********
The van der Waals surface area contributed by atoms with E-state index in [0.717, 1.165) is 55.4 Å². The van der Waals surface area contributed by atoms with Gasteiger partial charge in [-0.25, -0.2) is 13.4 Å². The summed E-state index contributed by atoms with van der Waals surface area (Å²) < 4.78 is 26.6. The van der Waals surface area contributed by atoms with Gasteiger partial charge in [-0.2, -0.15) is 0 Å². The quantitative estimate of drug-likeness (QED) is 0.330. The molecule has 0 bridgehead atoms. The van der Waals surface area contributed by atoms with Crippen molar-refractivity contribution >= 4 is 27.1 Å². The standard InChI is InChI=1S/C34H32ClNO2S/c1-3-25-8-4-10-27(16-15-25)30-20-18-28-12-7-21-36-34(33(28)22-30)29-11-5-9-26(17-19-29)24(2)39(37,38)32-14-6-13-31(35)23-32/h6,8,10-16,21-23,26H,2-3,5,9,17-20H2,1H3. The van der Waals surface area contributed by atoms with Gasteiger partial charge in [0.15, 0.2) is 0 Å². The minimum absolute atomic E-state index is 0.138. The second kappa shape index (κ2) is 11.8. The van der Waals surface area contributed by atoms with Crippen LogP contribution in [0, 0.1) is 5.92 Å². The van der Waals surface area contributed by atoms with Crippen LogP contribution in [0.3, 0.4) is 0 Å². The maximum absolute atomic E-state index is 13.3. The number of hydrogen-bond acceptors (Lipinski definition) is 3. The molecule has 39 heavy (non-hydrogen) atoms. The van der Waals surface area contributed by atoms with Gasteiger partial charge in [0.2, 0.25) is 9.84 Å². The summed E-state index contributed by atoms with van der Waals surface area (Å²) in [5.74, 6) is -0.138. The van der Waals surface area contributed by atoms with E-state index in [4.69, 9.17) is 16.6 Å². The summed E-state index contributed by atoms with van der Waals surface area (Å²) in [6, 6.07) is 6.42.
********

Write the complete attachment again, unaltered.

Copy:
The van der Waals surface area contributed by atoms with E-state index in [0.717, 1.165) is 55.4 Å². The van der Waals surface area contributed by atoms with Gasteiger partial charge in [-0.25, -0.2) is 13.4 Å². The summed E-state index contributed by atoms with van der Waals surface area (Å²) < 4.78 is 26.6. The van der Waals surface area contributed by atoms with Gasteiger partial charge in [-0.2, -0.15) is 0 Å². The quantitative estimate of drug-likeness (QED) is 0.330. The molecule has 0 bridgehead atoms. The van der Waals surface area contributed by atoms with Crippen molar-refractivity contribution >= 4 is 27.1 Å². The standard InChI is InChI=1S/C34H32ClNO2S/c1-3-25-8-4-10-27(16-15-25)30-20-18-28-12-7-21-36-34(33(28)22-30)29-11-5-9-26(17-19-29)24(2)39(37,38)32-14-6-13-31(35)23-32/h6,8,10-16,21-23,26H,2-3,5,9,17-20H2,1H3. The van der Waals surface area contributed by atoms with Gasteiger partial charge in [0.15, 0.2) is 0 Å². The minimum absolute atomic E-state index is 0.138. The second kappa shape index (κ2) is 11.8. The van der Waals surface area contributed by atoms with Crippen LogP contribution in [0, 0.1) is 5.92 Å². The van der Waals surface area contributed by atoms with Crippen LogP contribution in [0.3, 0.4) is 0 Å². The maximum absolute atomic E-state index is 13.3. The number of hydrogen-bond acceptors (Lipinski definition) is 3. The molecule has 39 heavy (non-hydrogen) atoms. The van der Waals surface area contributed by atoms with Gasteiger partial charge in [0.2, 0.25) is 9.84 Å². The summed E-state index contributed by atoms with van der Waals surface area (Å²) in [5.74, 6) is -0.138. The van der Waals surface area contributed by atoms with E-state index in [4.69, 9.17) is 16.6 Å². The summed E-state index contributed by atoms with van der Waals surface area (Å²) in [6, 6.07) is 6.42.